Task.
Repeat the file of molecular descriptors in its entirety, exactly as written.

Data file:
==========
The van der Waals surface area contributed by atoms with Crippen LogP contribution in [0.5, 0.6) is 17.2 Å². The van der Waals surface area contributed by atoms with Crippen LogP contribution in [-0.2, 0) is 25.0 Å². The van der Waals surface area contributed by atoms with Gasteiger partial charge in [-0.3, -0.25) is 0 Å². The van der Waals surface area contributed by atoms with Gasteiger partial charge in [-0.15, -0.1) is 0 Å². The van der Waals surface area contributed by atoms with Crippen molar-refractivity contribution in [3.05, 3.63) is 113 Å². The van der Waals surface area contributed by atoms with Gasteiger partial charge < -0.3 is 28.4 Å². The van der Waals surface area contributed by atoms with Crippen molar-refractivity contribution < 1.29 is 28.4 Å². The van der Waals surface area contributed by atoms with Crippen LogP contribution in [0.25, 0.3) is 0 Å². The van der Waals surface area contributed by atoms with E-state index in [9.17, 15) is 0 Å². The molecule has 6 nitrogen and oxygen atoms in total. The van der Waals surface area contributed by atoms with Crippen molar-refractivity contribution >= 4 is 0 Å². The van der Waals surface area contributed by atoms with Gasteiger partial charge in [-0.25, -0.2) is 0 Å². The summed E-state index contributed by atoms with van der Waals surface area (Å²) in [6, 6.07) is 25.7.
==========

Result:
The van der Waals surface area contributed by atoms with Crippen LogP contribution in [0.5, 0.6) is 17.2 Å². The van der Waals surface area contributed by atoms with Crippen LogP contribution in [-0.2, 0) is 25.0 Å². The van der Waals surface area contributed by atoms with Gasteiger partial charge in [-0.3, -0.25) is 0 Å². The van der Waals surface area contributed by atoms with Gasteiger partial charge in [-0.15, -0.1) is 0 Å². The van der Waals surface area contributed by atoms with Crippen molar-refractivity contribution in [3.05, 3.63) is 113 Å². The van der Waals surface area contributed by atoms with Gasteiger partial charge < -0.3 is 28.4 Å². The van der Waals surface area contributed by atoms with Crippen molar-refractivity contribution < 1.29 is 28.4 Å². The van der Waals surface area contributed by atoms with Crippen LogP contribution in [0.25, 0.3) is 0 Å². The van der Waals surface area contributed by atoms with E-state index in [9.17, 15) is 0 Å². The molecule has 6 nitrogen and oxygen atoms in total. The van der Waals surface area contributed by atoms with Crippen molar-refractivity contribution >= 4 is 0 Å². The van der Waals surface area contributed by atoms with Gasteiger partial charge in [-0.25, -0.2) is 0 Å². The summed E-state index contributed by atoms with van der Waals surface area (Å²) in [6, 6.07) is 25.7.